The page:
Science

Nissan Walks in the Footsteps of Tesla with Solar Panels

Credit: Nissan Global

Nissan Energy Solar has set its eyes on the United Kingdom for its solar power initiative.

It sounds a bit redundant to use the United Kingdom to kick off a solar power business, but it’s not as strange as you might think – in spite of the well-known English weather, solar panels work well in the UK.

The panels can still receive and conserve energy even with indirect sunlight. The country’s northern position also adds up for 16 hours of daytime during the summer.

In the UK, there’s nearly a million people who already use solar panels, so the market is there and the consumers are willing.

Nissan not only equips the customers with roof-mounted panels, but they also get a battery to store some of the electricity they generate. If it so happens that the customers drive a Leaf, the company’s next auto flagship, they can combine the process and drive all across the country without a worry.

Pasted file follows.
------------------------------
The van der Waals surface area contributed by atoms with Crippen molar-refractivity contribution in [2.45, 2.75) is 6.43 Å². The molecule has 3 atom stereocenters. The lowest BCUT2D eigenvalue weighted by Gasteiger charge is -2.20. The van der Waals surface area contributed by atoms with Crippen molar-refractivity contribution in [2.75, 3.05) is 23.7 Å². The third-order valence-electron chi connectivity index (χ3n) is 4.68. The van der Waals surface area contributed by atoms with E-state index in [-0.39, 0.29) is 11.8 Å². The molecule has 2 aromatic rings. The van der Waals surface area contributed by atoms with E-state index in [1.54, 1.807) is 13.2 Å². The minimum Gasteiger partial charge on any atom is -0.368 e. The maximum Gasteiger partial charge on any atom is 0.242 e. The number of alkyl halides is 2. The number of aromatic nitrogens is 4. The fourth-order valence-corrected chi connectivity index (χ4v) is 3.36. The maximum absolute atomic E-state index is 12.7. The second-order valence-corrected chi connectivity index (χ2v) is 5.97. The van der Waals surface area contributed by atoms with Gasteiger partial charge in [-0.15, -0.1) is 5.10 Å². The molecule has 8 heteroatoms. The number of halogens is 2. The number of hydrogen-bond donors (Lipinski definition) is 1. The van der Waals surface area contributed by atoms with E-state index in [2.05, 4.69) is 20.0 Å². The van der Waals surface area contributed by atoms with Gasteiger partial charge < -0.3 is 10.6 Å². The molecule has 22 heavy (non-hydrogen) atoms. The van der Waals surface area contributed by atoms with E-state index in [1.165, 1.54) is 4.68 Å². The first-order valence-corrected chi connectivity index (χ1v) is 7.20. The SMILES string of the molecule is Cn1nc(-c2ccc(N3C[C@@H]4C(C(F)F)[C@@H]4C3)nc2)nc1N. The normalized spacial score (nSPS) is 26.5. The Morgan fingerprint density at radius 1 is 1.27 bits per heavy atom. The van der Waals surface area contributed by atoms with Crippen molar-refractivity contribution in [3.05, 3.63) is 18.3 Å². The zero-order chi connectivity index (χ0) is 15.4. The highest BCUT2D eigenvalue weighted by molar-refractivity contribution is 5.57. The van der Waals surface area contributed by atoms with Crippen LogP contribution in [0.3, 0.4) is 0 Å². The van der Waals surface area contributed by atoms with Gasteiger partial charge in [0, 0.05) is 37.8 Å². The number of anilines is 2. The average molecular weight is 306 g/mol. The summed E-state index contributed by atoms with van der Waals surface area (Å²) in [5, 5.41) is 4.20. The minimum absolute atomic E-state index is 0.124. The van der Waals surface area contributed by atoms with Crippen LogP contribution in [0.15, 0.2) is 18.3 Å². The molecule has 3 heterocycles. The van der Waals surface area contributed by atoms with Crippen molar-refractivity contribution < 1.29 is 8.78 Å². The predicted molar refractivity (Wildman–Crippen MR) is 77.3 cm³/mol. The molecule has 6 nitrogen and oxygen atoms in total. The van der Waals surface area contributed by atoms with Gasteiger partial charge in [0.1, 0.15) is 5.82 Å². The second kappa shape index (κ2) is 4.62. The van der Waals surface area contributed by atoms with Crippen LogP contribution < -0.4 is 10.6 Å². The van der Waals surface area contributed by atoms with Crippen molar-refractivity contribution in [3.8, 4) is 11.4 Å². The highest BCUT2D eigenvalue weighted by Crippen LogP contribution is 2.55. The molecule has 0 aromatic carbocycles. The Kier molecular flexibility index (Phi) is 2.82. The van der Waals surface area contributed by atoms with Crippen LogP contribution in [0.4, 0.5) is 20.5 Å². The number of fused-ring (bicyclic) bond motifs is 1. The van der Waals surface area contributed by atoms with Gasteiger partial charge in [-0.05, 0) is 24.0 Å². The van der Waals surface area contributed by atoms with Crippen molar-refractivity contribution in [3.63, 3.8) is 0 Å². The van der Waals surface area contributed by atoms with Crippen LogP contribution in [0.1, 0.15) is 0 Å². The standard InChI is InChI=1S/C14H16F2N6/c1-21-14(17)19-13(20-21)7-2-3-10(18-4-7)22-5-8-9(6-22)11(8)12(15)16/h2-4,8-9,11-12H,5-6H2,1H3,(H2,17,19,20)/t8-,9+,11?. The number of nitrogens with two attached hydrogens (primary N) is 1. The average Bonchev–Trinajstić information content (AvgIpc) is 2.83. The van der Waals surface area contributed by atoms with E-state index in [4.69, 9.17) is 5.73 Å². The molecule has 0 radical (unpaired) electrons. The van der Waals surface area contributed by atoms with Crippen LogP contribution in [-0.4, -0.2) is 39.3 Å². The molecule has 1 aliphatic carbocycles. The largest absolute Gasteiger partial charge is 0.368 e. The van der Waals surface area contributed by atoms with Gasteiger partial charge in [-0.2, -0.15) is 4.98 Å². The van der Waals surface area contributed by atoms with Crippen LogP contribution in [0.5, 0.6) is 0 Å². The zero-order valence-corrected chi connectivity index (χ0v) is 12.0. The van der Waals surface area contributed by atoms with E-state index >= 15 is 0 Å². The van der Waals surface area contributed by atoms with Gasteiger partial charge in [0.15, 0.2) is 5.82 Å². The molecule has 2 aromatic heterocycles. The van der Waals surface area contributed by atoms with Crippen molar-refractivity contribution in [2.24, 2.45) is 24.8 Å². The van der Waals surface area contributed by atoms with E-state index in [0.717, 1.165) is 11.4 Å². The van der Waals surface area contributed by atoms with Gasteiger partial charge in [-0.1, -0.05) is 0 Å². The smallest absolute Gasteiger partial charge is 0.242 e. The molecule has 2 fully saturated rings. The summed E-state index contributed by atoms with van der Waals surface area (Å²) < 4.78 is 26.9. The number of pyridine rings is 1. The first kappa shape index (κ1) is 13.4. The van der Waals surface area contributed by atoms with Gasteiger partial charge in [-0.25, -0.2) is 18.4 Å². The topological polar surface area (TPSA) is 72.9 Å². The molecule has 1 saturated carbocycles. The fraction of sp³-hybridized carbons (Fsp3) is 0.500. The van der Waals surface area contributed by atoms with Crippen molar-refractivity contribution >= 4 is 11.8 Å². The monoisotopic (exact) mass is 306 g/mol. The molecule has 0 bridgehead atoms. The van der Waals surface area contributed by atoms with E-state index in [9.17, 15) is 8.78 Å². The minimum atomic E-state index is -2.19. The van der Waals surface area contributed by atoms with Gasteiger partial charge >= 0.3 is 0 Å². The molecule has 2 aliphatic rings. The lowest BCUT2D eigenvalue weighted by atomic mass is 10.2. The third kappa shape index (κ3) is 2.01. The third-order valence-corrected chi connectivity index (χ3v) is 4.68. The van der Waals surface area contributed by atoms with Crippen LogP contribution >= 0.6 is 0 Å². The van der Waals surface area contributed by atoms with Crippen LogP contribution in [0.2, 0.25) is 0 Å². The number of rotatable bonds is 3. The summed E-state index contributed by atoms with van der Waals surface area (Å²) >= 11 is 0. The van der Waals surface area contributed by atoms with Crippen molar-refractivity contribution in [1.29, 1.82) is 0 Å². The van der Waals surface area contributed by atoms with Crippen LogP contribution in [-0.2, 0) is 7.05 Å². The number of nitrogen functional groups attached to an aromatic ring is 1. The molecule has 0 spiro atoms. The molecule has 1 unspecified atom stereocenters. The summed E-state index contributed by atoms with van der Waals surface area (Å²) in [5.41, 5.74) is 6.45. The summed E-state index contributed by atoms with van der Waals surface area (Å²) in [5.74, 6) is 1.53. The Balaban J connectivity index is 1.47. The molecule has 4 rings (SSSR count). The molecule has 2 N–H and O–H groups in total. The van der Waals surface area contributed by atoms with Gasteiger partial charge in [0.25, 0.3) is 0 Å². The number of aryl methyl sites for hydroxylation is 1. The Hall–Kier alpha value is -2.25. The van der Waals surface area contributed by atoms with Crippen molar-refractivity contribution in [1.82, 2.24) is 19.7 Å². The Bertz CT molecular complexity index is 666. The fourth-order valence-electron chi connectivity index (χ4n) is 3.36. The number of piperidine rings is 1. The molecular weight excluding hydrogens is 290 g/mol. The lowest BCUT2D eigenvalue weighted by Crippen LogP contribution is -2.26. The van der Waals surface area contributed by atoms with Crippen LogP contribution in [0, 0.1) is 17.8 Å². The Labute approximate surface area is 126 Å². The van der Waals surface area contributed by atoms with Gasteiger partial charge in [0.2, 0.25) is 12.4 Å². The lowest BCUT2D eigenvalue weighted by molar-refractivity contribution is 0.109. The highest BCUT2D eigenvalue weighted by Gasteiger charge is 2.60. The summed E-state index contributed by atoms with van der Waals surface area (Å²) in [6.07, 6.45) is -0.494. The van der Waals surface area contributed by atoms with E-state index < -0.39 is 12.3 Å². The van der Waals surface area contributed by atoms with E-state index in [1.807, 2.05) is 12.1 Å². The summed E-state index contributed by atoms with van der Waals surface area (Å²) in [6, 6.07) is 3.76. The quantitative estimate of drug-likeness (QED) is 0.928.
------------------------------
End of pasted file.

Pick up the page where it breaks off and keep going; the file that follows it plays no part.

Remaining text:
Perhaps all this sounds a bit like something you heard before, and that’s because you have – Tesla offers, at the moment, an entire bundle of clean energy stack which includes roof panels, a Powerwall home battery and, you guessed it, a car.

Nissan announced that its all-inclusive system will start at $5,200 for six solar panels, or $10,300 for the panels and a 4 kWh battery, with the installation included.

On the other hand, Tesla’s powerwall costs $5,900 and can store 13.5 kWh, but keep in mind that the installation is extra.

Nissan’s customers also have the option of choosing between a new battery or a ‘second life’ pack made from cells that have been withdrawn from electric vehicles but are alright to use for daily storage, which is less taxing than running a vehicle.

Nissan is also toying with the idea of using large batteries in electric cars as well (40 kWh in the Leaf), in order to power homes.

Automotive companies are eager to jump on the green train to push up their credentials when it comes to their carbon footprint, and pushing themselves into the power supply business will not hurt in the long run.

Nissan is not the first automotive company to jump into the solar power business – Mercedes-Benz tried it once, but the scale of the project was too big, with too many hurdles. Nissan though, seems stubborn enough to stick to it.

For the time being, Nissan’s scheme is available in the UK only.

 

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